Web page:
8.  Bill Ferriter, a public school teacher in North Carolina and a columnist for Ed Leadership, posts several times a week to his excellent blog, the Tempered Radical. He is thoughtful, analytical, sharp and critical about how technology should and shouldn’t be used in learning, and about how learning needs to change more generally.  He can be blunt and he can be subtle.   Holding him in such high esteem, I was flattered when he wrote that “the Connected Principals blog has almost single-handedly renewed my faith in school leaders.”

9. Lisa Nielsen, an New York City administrator, posts daily at her excellent blog the Innovative Educator. So much happens here; she is passionate and informed about how technology can improve learning, and she is ready to take on any critic and turn around their negativity by demonstrating the positive potential of new tools.

10. Lisa Thumann, who consults on K-12 digital learning from a Rutger U. center, posts several times a week to her colorful and informative blog, Thumann Resources. Another new friend via blogging, Lisa is always encouraging, supportive, and helpful in providing instructions on new tools and asking important questions about how learning can change for the better; she is very sensitive to teachers who might find technology intimidating and offsets that with her warmth and cheerful encouragment.

11. Liz Davis, an in independent school educational tech director near Boston, posts every week her “Two for Tuesday” at her blog, the Power of Educational Technology.  Succinct, informed, informative, Liz lays out new tools and the opportunities they present.   This is an easy to use, valuable site.

12. Stephen Valentine is an author and administrator at a New Jersey independent school, and blogs weekly at Refreshing Wednesday.  Stephen reflects on teaching in the digital age in a reflective, non-partisan way which I find really valuable.   What is great is the way he recognizes both the power and the dangers of digital schooling: he is both a humanist and a technologist in one.   One great post of his, which I love,  is entitled 9 Reasons to Stop Reading this Blog.

13. William Stites is a colleague of Stephen Valentine at the same NJ independent school, where he is Director of Technology, and also editor for   His blog, to which he posts a couple times a week, focusses closely on how students use tech for learning, but also offers reflection on his own professional growth journey.

14. Bo Adams is an independent school administrator in Georgia, and blogs a couple of times a week at It’s about Learning.  Bo writes with a gentle touch, introspectively and sensitively about learning in 21st century middle schools.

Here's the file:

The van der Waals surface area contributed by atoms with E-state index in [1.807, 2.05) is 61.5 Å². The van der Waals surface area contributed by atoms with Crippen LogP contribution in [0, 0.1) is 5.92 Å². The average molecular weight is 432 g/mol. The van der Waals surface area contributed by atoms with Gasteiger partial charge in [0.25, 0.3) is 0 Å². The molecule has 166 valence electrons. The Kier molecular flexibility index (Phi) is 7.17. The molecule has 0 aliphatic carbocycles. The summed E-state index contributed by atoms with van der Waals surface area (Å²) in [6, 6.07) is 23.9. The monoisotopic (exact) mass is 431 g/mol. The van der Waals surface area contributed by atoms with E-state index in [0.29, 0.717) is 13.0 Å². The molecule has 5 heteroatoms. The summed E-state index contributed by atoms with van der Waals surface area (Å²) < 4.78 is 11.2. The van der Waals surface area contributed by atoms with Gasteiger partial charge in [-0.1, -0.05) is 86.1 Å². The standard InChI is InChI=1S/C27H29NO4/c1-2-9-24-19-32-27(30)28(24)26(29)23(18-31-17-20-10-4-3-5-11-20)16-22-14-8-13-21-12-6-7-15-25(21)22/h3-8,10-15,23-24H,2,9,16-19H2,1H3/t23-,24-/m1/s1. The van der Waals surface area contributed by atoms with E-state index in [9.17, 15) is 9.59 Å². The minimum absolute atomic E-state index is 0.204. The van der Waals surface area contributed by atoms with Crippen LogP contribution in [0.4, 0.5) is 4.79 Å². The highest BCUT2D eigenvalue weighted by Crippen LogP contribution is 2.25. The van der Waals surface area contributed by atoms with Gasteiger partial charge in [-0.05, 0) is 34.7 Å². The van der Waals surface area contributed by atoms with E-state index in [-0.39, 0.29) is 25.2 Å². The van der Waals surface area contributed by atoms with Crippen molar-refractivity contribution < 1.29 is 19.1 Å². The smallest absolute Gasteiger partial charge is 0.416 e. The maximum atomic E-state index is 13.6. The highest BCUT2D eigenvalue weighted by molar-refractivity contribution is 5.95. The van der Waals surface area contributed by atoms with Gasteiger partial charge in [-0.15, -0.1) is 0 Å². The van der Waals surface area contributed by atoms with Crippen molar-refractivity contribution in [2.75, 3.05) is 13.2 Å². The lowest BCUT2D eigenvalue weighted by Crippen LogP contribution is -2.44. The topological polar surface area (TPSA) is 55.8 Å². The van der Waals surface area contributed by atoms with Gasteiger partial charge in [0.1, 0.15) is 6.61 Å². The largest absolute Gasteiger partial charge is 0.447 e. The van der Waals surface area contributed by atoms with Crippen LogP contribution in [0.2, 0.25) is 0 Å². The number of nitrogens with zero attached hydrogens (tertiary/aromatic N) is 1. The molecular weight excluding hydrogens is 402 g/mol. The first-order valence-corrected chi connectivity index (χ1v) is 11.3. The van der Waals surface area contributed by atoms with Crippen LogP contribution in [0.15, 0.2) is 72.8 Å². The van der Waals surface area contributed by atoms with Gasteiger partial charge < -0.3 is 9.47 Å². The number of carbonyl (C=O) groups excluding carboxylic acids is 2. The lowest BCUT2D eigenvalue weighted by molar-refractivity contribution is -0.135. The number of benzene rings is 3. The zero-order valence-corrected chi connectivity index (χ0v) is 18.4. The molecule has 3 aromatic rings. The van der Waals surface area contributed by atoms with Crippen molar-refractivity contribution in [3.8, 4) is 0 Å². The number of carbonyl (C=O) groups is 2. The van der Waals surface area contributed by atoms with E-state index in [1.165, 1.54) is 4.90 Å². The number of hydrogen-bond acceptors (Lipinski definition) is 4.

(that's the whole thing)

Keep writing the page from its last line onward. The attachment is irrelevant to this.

15. Jamie Field Baker is an ardent advocate for reinventing schooling, work which she practices as an educational consultant and work for which she argues on her blog, Shared Leadership.   She posts several times a week; many of them are  about presentations she is giving, consulting she is doing, or, especially, about conferences she is attending.  I found her NAIS Annual Conference blog posts to be among the best last spring.     She is very informed, and very articulate, about educational innovation.

16. Robin Phares is a 7th grade teacher, ed technologist, and edtech blogger who is posting a new great tech tool or application each and every day it seems, all in cheerful, encouraging, affirming way.    Great stuff is coming fr0m Talking Tech with Robin.

17. Lynn Hilt is a great contributor to Connected Principals, and posts regularly to her own blog, The Principal’s Posts. She writes very much from the perspective of a passionate elementary school principal, and lives her life outloud on this blog, sharing with us the great things she is doing in her school while reflecting thoughtfully upon them.   Her post about a Dan Pink inspired FedEx day would make any educator wish to have the opportunity to work with or for Lynn.

18.  Eric Sheninger is the school-principal Twitter guy, and he does brilliantly use Twitter to promote learning in his school community and to bring favorable attention to his school.   But his blog, A Principal’s Reflections, is more than his tweets: it is the travelogue of a public school principal who is extraordinarily energetic in his pursuit to transform learning for his public high school students to make it relevant and preparatory for our world.   I love too how he welcomes his own students to be guest contributors to his blog, something we should all try to do more with.